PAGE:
Historically, car drivers used to own or lease their vehicles, usually for a period of a few years before possibly selling them on. The digital services in these cars were chosen by (or provided for) the first car owner, at the time of the initial purchase. These services tended to remain with the vehicle throughout its lifetime, and stay relatively static. Today, I see that more and more drivers use car sharing or subscription services, rather than owning cars themselves. This development requires future connected car services to become a lot more dynamic than they have been. Dynamic lifecycle management is key to making that a reality.
What does lifecycle management for connected car services mean?
The lifecycle of connected car services can be summarized as launch, use, and ultimately retirement. This lifecycle used to follow that of the vehicle, over the course of several years. With the growing popularity of car sharing or subscription, these lifecycles are becoming increasingly shorter, quicker, and – most importantly – connected to the needs and requests of both individual drivers as well as car owners.
Create the smooth service evolution your customers want and expect
In order to make drivers use your digital services repeatedly, your services need to evolve. Successful and dynamic lifecycle management relies upon the provider’s ability to offer a portfolio of attractive services, maintain and improve the breadth and quality of these services, and be able to easily monetize them.
Compared to most other car functions, connected services are, in a sense, living products. Not only do they need to be developed even after they have been launched, but this must also be done in a smooth and user-friendly way that only improves – and never interferes with – the user experience.
Customers are increasingly accustomed to effortless software and service updates, and will expect nothing less of their connected car services. A service that is not updated or managed to meet customer expectations is bound to become obsolete very quickly. Inadequate digital services will also affect the customer’s experience and perception negatively.
Make sure that your connected car services benefit both drivers and mobility providers
As the business landscape becomes increasingly complex, I believe that these new multiuser scenarios call for a new approach to the management of services. Some connected car services need to benefit drivers regardless of which car they are driving. Other services need to be car- or owner-specific, in other words function independently of who the driver is. The latter should also provide mobility providers with important information about the car – maintenance needs, for example.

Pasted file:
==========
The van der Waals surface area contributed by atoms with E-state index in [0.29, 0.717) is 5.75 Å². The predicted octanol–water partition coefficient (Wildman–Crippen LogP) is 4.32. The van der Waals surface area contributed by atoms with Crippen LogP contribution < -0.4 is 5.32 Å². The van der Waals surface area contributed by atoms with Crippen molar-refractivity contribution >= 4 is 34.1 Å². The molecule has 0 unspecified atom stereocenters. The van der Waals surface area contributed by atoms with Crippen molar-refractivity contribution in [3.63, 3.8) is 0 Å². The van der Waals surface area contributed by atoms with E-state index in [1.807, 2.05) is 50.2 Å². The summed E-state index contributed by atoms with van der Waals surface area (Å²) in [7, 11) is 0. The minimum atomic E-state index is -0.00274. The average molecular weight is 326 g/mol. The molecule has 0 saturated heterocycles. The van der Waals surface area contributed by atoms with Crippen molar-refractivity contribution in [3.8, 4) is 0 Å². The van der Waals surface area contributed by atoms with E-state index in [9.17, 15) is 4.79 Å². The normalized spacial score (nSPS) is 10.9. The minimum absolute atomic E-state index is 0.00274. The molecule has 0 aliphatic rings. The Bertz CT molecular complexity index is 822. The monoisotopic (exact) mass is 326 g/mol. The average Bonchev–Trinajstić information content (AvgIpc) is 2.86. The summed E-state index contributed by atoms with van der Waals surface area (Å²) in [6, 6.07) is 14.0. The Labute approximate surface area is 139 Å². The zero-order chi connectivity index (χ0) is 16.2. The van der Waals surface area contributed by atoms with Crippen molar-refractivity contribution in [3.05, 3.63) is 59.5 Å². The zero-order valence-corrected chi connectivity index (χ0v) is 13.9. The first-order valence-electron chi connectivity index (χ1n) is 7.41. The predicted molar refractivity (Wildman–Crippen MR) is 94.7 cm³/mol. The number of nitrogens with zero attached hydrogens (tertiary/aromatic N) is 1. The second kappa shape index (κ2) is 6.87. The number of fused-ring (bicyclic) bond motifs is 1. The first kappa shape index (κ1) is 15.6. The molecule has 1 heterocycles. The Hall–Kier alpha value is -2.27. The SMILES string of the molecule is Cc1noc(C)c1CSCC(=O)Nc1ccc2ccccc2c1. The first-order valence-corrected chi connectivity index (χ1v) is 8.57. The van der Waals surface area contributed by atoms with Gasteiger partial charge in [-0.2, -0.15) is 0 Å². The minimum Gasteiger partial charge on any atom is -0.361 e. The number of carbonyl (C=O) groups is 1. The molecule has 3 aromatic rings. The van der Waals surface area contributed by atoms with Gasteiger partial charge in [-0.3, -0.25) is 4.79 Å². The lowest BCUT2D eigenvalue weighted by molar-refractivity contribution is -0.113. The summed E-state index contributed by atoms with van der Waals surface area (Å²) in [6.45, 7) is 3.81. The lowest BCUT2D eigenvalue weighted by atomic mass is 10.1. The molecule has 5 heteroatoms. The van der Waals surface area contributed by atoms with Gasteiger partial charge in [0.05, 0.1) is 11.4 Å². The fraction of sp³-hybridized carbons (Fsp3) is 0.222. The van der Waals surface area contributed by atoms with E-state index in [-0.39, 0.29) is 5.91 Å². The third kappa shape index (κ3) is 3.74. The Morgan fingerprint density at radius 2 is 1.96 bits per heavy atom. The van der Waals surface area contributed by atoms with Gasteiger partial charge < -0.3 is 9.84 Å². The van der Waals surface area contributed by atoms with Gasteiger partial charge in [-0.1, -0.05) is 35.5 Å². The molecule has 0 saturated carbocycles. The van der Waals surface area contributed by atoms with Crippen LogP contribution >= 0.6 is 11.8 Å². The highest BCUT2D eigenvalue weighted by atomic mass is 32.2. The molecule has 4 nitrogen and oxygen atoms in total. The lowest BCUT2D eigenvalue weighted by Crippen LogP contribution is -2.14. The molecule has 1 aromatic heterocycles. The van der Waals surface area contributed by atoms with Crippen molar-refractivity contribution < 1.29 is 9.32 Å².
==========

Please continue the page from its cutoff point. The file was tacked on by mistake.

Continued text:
Today, much of the business focus in the automotive industry is still on the end-consumer, thus the individual driver. For car makers, the portfolio of services must appeal to both the owner’s need (business-to-business) and the drivers who will use their services (business-to-consumer).
Use software to offer customized connected car functions on demand
Another aspect of lifecycle management for connected car services I want to mention is the ability to turn predetermined functions into functions on demand. Examples include cruise control, entertainment packages, and park assist. Instead of being pre-selected at the time of purchase, these and other functions can be made into flexible driver options.
While still in its infant stage, this is a development that underscores the importance of dynamic lifecycle management. Software will continue to enable the digitalization – and improvement – of services for quite some time. Car makers need to make sure not only that these services work as intended, but that they learn from, improve, and profit from them. Why sell these services once, when you can sell them over and over again?
Three key benefits of dynamic lifecycle management
- Service evolution: The ability to handle, improve and tailor connected car services throughout their lifetimes.
- Multiple purposes: Addressing and delivering services not only to the drivers (B2C) but the owners (B2B) as well.
- Recurring business: Being able to continually develop services and features – and monetize them – without having to rely on that one initial car sale.
How does WirelessCar work with lifecycle management for connected car services?
WirelessCar is a service enabler, using our expertise and services to help car makers and mobility providers in their operations. When developing our services, we do so with both the business-to-business (B2B) and business-to-consumer (B2C) perspectives in mind. As outlined above, a connected car service needs to address both in order to be successful.
Every service of ours comes with an inherent “service intelligence”. What we mean by that is that these services are able to provide feedback and data. Both are highly useful to car makers and mobility providers, and essential when creating and developing new services and features. By making this intelligence a natural part of our services, we become better at supporting them, and helping you manage your services throughout their lifecycles.
Through dynamic lifecycle management, the digital services of connected cars can last longer and stay relevant; all while providing drivers and mobility providers with valuable, relevant features. Should you have any questions on this topic, you are welcome to email me at firstname.lastname@example.org. I also recommend reading the articles on edge computing, the business potential of connected fleet management, as well as other articles here on the WirelessCar blog.